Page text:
For years, I have used the hypothesis of front-loading to argue that multifunctional, moonlighting proteins would be expected to exist. I explained the logic and provided many examples using the ribosome as a candidate of such front-loading. In fact, as far as I know, I’m the only one to note that the gene for the ribosomal protein s5 also seems to code for a protein that is expressed in the mammalian brain (see here and here).
A fresh new study has just been published that fits seamlessly with the above essays:
In a car, the key parts are usually specialized to do a specific job; the carburetor adjusts the mixture of air to gasoline that gets injected into the engine’s cylinders, for example. But cells work differently, as a new study illustrates, with some proteins that have crucial jobs as “housekeeping proteins” also moonlighting with “part-time jobs” on the side.
As a new study in PLoS Biology shows, one such housekeeping protein turns out to have a side job in regulating the Notch signaling pathway, which all animals use for signaling between cells, and is crucial for normal development. This comes as a surprise, since that means the protein responsible has a side job that’s arguably as crucial as its main job.
So what is this housekeeping gene? Eukaryotic translation initiation factor 3 subunit f (eIF3f):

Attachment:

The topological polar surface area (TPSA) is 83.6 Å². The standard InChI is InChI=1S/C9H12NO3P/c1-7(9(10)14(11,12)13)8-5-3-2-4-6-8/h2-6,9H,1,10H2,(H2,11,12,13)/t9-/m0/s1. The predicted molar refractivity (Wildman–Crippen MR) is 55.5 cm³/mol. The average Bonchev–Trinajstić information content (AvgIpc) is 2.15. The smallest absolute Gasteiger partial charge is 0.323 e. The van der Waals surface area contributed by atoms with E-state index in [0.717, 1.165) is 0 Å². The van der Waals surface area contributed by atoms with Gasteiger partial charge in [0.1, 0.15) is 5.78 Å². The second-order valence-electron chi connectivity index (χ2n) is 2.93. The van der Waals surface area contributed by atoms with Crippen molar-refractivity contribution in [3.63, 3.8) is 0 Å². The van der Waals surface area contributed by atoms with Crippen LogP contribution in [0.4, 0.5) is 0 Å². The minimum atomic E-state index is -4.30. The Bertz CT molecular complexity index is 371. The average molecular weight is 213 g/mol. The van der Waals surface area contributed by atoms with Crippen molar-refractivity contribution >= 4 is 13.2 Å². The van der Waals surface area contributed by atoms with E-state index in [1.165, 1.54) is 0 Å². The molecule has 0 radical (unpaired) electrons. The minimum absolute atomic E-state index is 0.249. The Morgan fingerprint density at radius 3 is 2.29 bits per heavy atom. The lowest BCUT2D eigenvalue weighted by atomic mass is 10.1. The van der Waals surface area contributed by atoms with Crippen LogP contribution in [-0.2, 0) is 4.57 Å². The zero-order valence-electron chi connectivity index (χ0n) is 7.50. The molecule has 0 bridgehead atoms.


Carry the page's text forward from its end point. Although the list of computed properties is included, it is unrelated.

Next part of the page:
The eIF3f protein was already known to have a crucial job as part of a larger set of several proteins that work together, known as the eIF3 complex. The eIF3 helps assemble a much larger complex of proteins essential for translation, the process of reading strands of RNA, and assembling proteins according to the RNA’s code.
So a protein, intimately associated with the ribosome in its act of translation, also turns out to have an essential function in a signaling pathway used by metazoans.
From the DM:
This basic fact about design could be exploited to partially solve our design problem. We could simply design proteins with the capability or potential to carry out multiple functions. The proteins could be designed such that one function serves uni-cellular life while another function serves a multicellular task. As long as the multiple functions are encoded by the same sequence of amino acids, selection will maintain the sequence necessary for uni-cellular life, thus indirectly preserving the multi-cellular function to be exploited when multi-cellular states appear.
The hypothesis of front-loading would predict these fifty-six examples are just the tip of the iceberg. In fact, because of their telic utility, a front-loading perspective predicts that multi-functional proteins will turn out to be commonplace.